Object-Oriented Programming, as opposed with Object-Based Programming, is when the programmers uses Inheritance between classes to implement the application. In many cases, inheritance makes the code easier to extend and maintain. Furthermore, in the real world, inheritance exists (in the sense that a Dog and a Cat are both Animals and, consequently, they share some behaviours) and, by properly using inheritance, the program becomes much clearer. Chapter 17 of the book explains how to use inheritance.
Work to do
We are now going to enhance our race simulation program by using inheritance to make it fully object-oriented.
Up to now, a race was won by the driver who has the best ability and, if there are many such drivers, the one driving the fastest car. This is artificial in the sense that it’s always the same drivers (those with maximum ability) who win. In real-life, the winner is not always the best driver:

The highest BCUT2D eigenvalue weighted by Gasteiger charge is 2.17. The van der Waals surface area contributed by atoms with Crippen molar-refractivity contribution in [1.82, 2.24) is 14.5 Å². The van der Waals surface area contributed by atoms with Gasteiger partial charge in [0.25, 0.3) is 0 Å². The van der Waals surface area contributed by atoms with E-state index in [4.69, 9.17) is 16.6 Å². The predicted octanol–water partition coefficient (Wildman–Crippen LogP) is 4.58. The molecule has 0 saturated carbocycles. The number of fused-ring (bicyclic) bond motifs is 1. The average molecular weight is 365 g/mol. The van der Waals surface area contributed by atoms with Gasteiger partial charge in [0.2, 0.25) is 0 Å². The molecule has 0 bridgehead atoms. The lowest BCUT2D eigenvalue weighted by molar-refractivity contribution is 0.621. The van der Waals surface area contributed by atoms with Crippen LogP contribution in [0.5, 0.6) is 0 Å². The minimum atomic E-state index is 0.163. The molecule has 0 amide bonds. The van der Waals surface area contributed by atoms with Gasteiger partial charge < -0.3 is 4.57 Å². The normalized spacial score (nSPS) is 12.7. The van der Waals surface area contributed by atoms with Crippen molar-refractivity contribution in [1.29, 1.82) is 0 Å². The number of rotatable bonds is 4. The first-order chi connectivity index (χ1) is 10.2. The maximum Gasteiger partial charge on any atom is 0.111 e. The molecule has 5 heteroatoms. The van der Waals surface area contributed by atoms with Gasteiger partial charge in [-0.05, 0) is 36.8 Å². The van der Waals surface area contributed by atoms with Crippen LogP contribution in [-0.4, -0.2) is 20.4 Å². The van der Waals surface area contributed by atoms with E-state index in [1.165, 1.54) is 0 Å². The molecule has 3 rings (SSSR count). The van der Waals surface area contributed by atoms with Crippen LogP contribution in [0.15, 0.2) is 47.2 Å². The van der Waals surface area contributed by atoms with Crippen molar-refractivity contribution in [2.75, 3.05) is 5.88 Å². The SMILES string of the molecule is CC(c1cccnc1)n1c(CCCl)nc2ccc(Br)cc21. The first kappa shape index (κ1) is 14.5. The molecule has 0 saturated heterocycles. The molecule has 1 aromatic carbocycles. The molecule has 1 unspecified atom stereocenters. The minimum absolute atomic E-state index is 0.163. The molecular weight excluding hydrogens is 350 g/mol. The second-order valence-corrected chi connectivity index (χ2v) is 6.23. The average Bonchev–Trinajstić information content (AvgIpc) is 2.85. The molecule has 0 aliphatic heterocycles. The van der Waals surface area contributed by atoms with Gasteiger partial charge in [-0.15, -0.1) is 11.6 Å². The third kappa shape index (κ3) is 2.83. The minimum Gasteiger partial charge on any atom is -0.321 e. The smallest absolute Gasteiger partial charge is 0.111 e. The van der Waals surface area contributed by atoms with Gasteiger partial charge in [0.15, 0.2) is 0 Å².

- Sometimes, because of luck, a lesser driver wins. This can be modeled, for example, by simulating an actual race over a distance and assuming that a car travels along a distance which is proportional to the performance of the car but biased with an element of randomness.
- Some races might be handicap-based where those drivers with more ability start behind others. Naturally, here also it is good to have an element of randomness to make things more interesting.